That church is communing with one another. I am not suggesting that we do things that way here at Cottonwood. I am suggesting and I think the Bible is also telling us that often we overlook the significance of communing not only with Jesus as we remember him but the communion of the saint’s who observe his death, burial and resurrection together.
We can give thanks that we have brothers and sisters in to share Christ’s love with. We can also give thanks that one day we will drink of the fruit of the vine anew with Christ in heaven. We can give thanks for The Future Kingdom.
While reclining at the table in the upper room, Jesus said he will not drink the fruit of the vine again until he does it with us in his father’s kingdom. The meal the disciples were eating was the Passover meal. This is significant for several reasons. The Passover feast was a remembrance of the Passing over of the Lord in Egypt. A lamb was sacrificed and his blood wiped on the doorframes of the Israelites to protect them from the plague of the firstborn. Here Jesus, the firstborn of God, prophesied of his own death and he is later referred to as the Lamb of God. The food of the Passover was created in haste because they were going to be leaving Egypt to go to the Promised Land. Now here, Jesus tells us of another promised land where he will eat with us in the future. The disciples were giving thanks for deliverance from Egypt; we can give thanks for deliverance into Heaven.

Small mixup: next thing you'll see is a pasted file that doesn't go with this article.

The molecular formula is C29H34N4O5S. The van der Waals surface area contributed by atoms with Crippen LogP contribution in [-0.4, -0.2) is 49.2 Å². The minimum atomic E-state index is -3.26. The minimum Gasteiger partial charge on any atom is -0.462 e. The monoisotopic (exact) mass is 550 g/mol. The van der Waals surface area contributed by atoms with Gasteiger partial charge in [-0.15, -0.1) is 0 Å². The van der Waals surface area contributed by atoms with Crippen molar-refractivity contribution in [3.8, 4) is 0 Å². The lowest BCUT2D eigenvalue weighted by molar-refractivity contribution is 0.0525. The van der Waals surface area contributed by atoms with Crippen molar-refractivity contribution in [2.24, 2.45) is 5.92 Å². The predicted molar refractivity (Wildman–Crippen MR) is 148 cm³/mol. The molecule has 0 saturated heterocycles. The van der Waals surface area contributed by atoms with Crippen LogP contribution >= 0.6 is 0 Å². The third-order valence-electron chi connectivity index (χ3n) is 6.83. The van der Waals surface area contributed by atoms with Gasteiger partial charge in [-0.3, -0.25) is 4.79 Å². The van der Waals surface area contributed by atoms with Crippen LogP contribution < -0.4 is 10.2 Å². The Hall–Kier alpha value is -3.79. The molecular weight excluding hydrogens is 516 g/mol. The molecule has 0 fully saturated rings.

The little girl was happily humming a hymn as she dusted the furniture to help her mother. “Mommie, will I be dusting God’s chair when I get to heaven, the way the hymn says?” she asked. Mother looked up with surprise, “Which hymn, honey?” “And dust around the throne,” her little girl quoted. It took a while before the mother learned that she was quoting a line from the hymn “Marching to Zion,” with the phrase, “and thus surround the throne.”
We all have different ideas about what heaven will be like. I think most of us probably do not think of what it will be like during communion. Jesus specifically said at his last supper, I will not drink this again until I drink it anew in my Father’s kingdom. Being one who drinks with Christ is something to be thankful for. Every time we observe the Lord’s Supper we are proclaiming that we are among those who will dine at his banquet table.
When we think about the Lord’s Supper also being called “Eucharist,” we can imagine when we eat the bread and drink the wine that we are saying “Thank You.” We truly are thankful. If you can picture yourself saying thank you, perhaps you can picture God saying, “You’re Welcome.” With regard to the three reasons we have to be thankful, I think God may actually want us to know we are welcome. Maybe God says, “You’re welcome,” when we thank him for forgiving our sins. Maybe he says, “You’re welcome,” when we thank him for the faith community we have to share the communion with. When we thank God for the future kingdom, I really do think God says, “You are welcome in my kingdom.” When we pray our prayers of thanks, God says you’re welcome and this too is something to be thankful for.
Posted on August 8, 2004, in Uncategorized and tagged Uncategorized. Bookmark the permalink. Leave a comment.